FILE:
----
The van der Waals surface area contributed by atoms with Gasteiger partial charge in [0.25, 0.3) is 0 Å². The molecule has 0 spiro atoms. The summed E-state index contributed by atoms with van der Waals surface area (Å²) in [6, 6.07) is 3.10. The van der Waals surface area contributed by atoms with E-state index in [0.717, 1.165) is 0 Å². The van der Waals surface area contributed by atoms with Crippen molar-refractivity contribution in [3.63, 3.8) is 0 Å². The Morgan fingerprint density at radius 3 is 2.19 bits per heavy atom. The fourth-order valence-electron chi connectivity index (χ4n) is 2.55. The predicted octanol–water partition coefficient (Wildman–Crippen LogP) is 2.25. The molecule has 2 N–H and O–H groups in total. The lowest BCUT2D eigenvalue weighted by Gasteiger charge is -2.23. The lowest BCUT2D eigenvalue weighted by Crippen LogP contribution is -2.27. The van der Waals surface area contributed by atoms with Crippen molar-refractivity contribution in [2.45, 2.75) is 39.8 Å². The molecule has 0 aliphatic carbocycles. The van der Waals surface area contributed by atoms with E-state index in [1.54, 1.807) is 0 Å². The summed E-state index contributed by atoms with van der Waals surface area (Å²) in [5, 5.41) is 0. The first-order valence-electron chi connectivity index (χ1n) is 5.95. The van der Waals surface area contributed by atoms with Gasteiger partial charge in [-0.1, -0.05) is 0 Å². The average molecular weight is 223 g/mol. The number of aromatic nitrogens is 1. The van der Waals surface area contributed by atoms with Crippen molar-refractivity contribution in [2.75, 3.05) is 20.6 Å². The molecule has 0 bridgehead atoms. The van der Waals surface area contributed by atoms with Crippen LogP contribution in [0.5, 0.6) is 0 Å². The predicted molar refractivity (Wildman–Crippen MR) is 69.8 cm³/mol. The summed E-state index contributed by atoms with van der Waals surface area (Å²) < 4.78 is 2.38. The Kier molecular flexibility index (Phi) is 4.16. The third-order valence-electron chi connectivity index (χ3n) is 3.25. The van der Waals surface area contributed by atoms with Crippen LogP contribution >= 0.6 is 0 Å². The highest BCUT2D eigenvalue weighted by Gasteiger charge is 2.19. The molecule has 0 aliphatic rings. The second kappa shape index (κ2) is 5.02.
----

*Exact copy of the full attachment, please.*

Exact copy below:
The van der Waals surface area contributed by atoms with Gasteiger partial charge in [0.25, 0.3) is 0 Å². The molecule has 0 spiro atoms. The summed E-state index contributed by atoms with van der Waals surface area (Å²) in [6, 6.07) is 3.10. The van der Waals surface area contributed by atoms with E-state index in [0.717, 1.165) is 0 Å². The van der Waals surface area contributed by atoms with Crippen molar-refractivity contribution in [3.63, 3.8) is 0 Å². The Morgan fingerprint density at radius 3 is 2.19 bits per heavy atom. The fourth-order valence-electron chi connectivity index (χ4n) is 2.55. The predicted octanol–water partition coefficient (Wildman–Crippen LogP) is 2.25. The molecule has 2 N–H and O–H groups in total. The lowest BCUT2D eigenvalue weighted by Gasteiger charge is -2.23. The lowest BCUT2D eigenvalue weighted by Crippen LogP contribution is -2.27. The van der Waals surface area contributed by atoms with Crippen molar-refractivity contribution in [2.45, 2.75) is 39.8 Å². The molecule has 0 aliphatic carbocycles. The van der Waals surface area contributed by atoms with E-state index in [1.54, 1.807) is 0 Å². The summed E-state index contributed by atoms with van der Waals surface area (Å²) in [5, 5.41) is 0. The first-order valence-electron chi connectivity index (χ1n) is 5.95. The van der Waals surface area contributed by atoms with Gasteiger partial charge in [-0.1, -0.05) is 0 Å². The average molecular weight is 223 g/mol. The number of aromatic nitrogens is 1. The van der Waals surface area contributed by atoms with Crippen molar-refractivity contribution in [2.75, 3.05) is 20.6 Å². The molecule has 0 bridgehead atoms. The van der Waals surface area contributed by atoms with Crippen LogP contribution in [0.5, 0.6) is 0 Å². The predicted molar refractivity (Wildman–Crippen MR) is 69.8 cm³/mol. The summed E-state index contributed by atoms with van der Waals surface area (Å²) < 4.78 is 2.38. The Kier molecular flexibility index (Phi) is 4.16. The third-order valence-electron chi connectivity index (χ3n) is 3.25. The van der Waals surface area contributed by atoms with Crippen LogP contribution >= 0.6 is 0 Å². The highest BCUT2D eigenvalue weighted by Gasteiger charge is 2.19. The molecule has 0 aliphatic rings. The second kappa shape index (κ2) is 5.02.